A bad day for the Confederate flag

Symbols matter. The death of symbols matter. And yesterday, in the wake of the Charleston shooting, one of the most glaring symbols of systemic and cultural racism in America took a few body blows.

It started on Saturday when Doug Brannon, a Republican state senator from South Carolina, called for his state to stop flying the Confederate flag over the State House building. Said Brannon, quoted by the Associated Press:

I just didn’t have the balls for five years to do it. But when my friend was assassinated for being nothing more than a black man, I decided it was time for that thing to be off the Statehouse grounds…It’s not just a symbol of hate, it’s actually a symbol of pride in one’s hatred.

Brannon’s call stood in stark contrast to other Republicans both in and out of the state. Senator and presidential candidate Lindsey Graham had previously said that the flag “works here.” South Carolina’s governor Nikki Haley had previously said that the flag was OK because CEOs hadn’t complained about it.

Nikki Haley, via Gage Skidmore / Flickr

Nikki Haley, via Gage Skidmore / Flickr

However, Brannon’s call, along with pressure from others around the country, built momentum for those lawmakers to reverse their position. Haley, joined by Graham, held a press conference endorsing the removal of the flag, warning lawmakers that she was willing to hold a special legislative session if they failed to act before the current one expires.

The South Carolina legislature appears ready to accommodate. The Post and Courier has an active whip count of South Carolina legislators regarding a newly-introduced flag removal bill, and at their current count the ayes have it — although many have not yet gone on the record one way or another.

And the hits kept on coming. Haley’s announcement paved the way for Republican presidential candidates to voice their disapproval of the flag’s presence on public property. Having previously avoided the issue when at all possible to keep from alienating the sizable bloc of racist voters in the South Carolina primary, it took a sitting Republican governor’s go-ahead in order to make it acceptable for them to openly condemn the flag. But the go-ahead was given, and condemn it (some of them) did.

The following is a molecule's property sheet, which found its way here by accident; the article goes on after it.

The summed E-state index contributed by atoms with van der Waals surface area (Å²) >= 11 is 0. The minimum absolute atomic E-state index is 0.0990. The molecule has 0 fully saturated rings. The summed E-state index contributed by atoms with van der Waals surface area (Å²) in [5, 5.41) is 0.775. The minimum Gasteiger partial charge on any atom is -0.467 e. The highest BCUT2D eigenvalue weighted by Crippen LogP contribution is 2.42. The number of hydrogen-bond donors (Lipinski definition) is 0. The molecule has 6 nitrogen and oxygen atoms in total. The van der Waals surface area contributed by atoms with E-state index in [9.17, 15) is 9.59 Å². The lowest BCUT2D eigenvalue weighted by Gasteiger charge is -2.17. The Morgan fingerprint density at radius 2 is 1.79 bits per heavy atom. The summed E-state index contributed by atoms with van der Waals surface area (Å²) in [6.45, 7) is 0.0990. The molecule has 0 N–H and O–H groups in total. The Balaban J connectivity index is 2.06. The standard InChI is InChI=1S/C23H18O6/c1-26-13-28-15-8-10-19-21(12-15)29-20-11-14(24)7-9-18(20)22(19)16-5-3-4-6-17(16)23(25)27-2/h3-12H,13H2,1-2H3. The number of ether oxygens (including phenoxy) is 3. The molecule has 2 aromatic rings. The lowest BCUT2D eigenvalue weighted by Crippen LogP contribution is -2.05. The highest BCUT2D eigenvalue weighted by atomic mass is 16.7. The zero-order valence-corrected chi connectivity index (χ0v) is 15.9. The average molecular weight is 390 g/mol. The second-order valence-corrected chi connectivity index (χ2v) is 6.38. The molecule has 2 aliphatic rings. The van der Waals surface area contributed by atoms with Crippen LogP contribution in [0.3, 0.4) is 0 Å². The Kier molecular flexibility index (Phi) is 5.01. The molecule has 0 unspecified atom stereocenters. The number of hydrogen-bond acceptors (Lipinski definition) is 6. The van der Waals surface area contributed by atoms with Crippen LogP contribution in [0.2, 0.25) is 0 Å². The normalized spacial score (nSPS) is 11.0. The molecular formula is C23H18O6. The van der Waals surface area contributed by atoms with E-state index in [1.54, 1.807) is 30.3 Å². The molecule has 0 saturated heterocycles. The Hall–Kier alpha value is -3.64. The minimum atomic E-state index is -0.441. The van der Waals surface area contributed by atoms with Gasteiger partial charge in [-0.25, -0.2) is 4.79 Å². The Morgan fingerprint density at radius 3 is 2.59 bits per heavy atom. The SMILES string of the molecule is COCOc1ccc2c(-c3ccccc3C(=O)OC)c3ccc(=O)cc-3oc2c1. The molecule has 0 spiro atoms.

But it didn’t stop in South Carolina. Later in the day, Mississippi’s Speaker of the House, Philip Gunn (R – Clinton) called for his state to remove the Confederate elements of its flag. Mississippi remains the only state in the country to feature the Confederate battle flag as part of its own, and the state voted in a referendum to keep the flag as-is in 2001 (South Carolina’s official state flag does not include the Stars and Bars, which makes its presence on public property even more transparently racist).

As if that weren’t enough, Wal-Mart announced yesterday that it will stop selling merchandise featuring the Confederate flag. As NBC reported yesterday, searching for “Confederate” on Wal-Mart’s website returns zero results, and the links that show up on Google searches for “Wal-Mart Confederate flag” produce dead links. Clothes and other items featuring the Confederate flag will be phased out of the retail giant’s physical locations.

It’d be easy to overstate how big of a deal this is, so I’ll try not to. Removing the Confederate flag from public buildings and major retailers won’t topple the statues of Confederate generals that stand in public squares throughout the South, and it won’t change the names of roads dedicated to Confederate leaders. It certainly won’t reform our criminal justice system and it won’t make it any easier for African-Americans to vote. And to be honest, we’re talking about removing the Confederate flag instead of doing these other things because it’s the only politically viable thing we can do right now. After all, we’re talking about public policy in South Carolina.

But when the Confederate flag comes down, we get one step closer to accomplishing all of those other things. When we are forced to come to terms with the fact that we have gotten a question as simple as “Should we give an avowedly racist symbol political and cultural legitimacy?” wrong, we’re reminded that we continue to get many more difficult and impactful questions wrong, as well. It shouldn’t have taken the brutal murder of nine people in a church to make the flag come down, but it might. And if it does, it’ll be a sign of slow, painful progress.

Jon Green graduated from Kenyon College with a B.A. in Political Science and high honors in Political Cognition. He worked as a field organizer for Congressman Tom Perriello in 2010 and a Regional Field Director for President Obama's re-election campaign in 2012. Jon writes on a number of topics, but pays especially close attention to elections, religion and political cognition. Follow him on Twitter at @_Jon_Green, and on Google+. .

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